By Evaggelos Vallianatos, 12 July 2012
Walter Goldschmidt, 1913-2010, was an anthropologist who worked for the US Department of Agriculture. In the early 1940s, he brought to light the undoing of rural America by large farmers and warned USDA officials that large farmers were destabilizing rural communities in the Central Valley of California.1
Giant agriculture and democracy
Goldschmidt was the first American scholar in the twentieth century who documented the relationship between farming and democracy. He knew rural America had been under attack by large farmers for several decades. He witnessed American agriculture change from a way of life for raising food and sustaining democratic society to a business for making money and exerting political influence. This has had, as Goldschmidt predicted, unforeseeable deleterious consequences for nature, food, human health and democracy. One can visualize this giant agriculture as a massive factory that has taken roots in the land, industrializing both farming and food and farmers, making rural America a colony for the extraction of profit. Giant agriculture is leaving behind millions of broken family farms. It has contaminated water and land, disrupted and poisoned nature, and created a wounded rural America open to conquest by urban culture and power.
The trouble began in the nineteenth century when the mechanization of the world changed both society and nature. According to the 1884 California State Agricultural Society, the fear in the 1880s was that “there will be too few farms and these too large. A republic cannot long survive when the lands are concentrated in the hands of a few men. Any man will fight for his home, but it takes a very brave man to fight for the privilege of working for half wages.”2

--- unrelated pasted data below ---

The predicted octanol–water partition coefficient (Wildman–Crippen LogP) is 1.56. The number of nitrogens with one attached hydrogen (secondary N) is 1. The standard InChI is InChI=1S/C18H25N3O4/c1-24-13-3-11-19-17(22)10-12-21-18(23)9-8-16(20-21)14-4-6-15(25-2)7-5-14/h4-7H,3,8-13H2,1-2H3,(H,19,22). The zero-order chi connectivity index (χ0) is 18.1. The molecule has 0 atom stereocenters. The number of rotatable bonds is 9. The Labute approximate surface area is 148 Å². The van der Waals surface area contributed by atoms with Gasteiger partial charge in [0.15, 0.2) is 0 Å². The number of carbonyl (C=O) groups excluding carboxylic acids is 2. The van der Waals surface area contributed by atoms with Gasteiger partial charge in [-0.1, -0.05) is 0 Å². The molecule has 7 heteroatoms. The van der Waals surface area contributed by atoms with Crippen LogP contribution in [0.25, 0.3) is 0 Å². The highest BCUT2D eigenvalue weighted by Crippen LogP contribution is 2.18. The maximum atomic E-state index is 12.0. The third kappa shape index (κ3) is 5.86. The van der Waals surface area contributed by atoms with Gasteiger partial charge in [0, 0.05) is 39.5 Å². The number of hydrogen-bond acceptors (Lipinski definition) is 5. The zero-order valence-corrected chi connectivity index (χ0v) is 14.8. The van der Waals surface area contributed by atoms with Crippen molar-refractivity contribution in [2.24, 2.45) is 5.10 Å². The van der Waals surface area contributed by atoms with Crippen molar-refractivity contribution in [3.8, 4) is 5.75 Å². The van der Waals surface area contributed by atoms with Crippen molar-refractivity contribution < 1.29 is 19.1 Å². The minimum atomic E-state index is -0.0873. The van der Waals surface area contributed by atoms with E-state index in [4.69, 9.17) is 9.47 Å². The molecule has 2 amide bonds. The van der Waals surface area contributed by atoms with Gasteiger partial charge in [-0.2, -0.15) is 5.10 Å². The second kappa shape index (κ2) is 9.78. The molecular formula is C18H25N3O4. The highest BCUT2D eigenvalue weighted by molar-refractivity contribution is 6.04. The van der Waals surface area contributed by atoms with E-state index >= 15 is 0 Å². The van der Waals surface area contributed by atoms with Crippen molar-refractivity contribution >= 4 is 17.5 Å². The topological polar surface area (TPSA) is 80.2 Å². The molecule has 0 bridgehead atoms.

This fear of large farms suppressing democracy materialized in the twentieth century.
F. H. Newell was the first director of the US Reclamation Service, implementing the 1902 Reclamation Act to water the desert in the American West for the purposes of creating family farms. Newell said in 1905:
“The object of the Reclamation Act is not so much to irrigate the land as it is to make homes. President Theodore Roosevelt… has emphasized again and again that the primary objective of the law was to make homes. It is not to irrigate the lands which now belong to large corporations or to small ones; it is not to make these men wealthy; but it is to bring about a condition whereby that land shall be put into the hands of the small owner, whereby the man with a family can get enough land to support that family, to become a good citizen, and to have all the comforts and necessities which rightly belong to an American citizen.”2
In April 1939, John Steinbeck published “The Grapes of Wrath,” in which he documented the tragic social effects and excessive political power of giant agriculture, especially in California. He portrayed the degradation of rural people fleeing a natural disaster, and the near slavery conditions they had to accept in the plantations of large farmers to avoid starvation. In the summer of 1939, W. B. “Bill” Camp, a pillar of the agribusiness community of California, supervised the burning and banning of “The Grapes of Wrath” from the schools and libraries of Kern County, California.4
World War II accelerated the closing of ranks between the state and large farmers. I define large farmers those owning more than 160 acres. Why 160 acres? Because the Reclamation Act forbade public water subsidies to any farmer with more than 160 acres of land. However, the US Department of Agriculture and the Department of the Interior, which has been in charge of federal lands and water, ignored the Reclamation Act and put all their eggs in the large farmer-corporate basket. They did that with huge subsidies that allowed large farms to remain large and in fact grow even larger. In the American Southwest the subsidies took the form of nearly free water, which converted deserts into farms and the Southwest into a hydraulic empire.5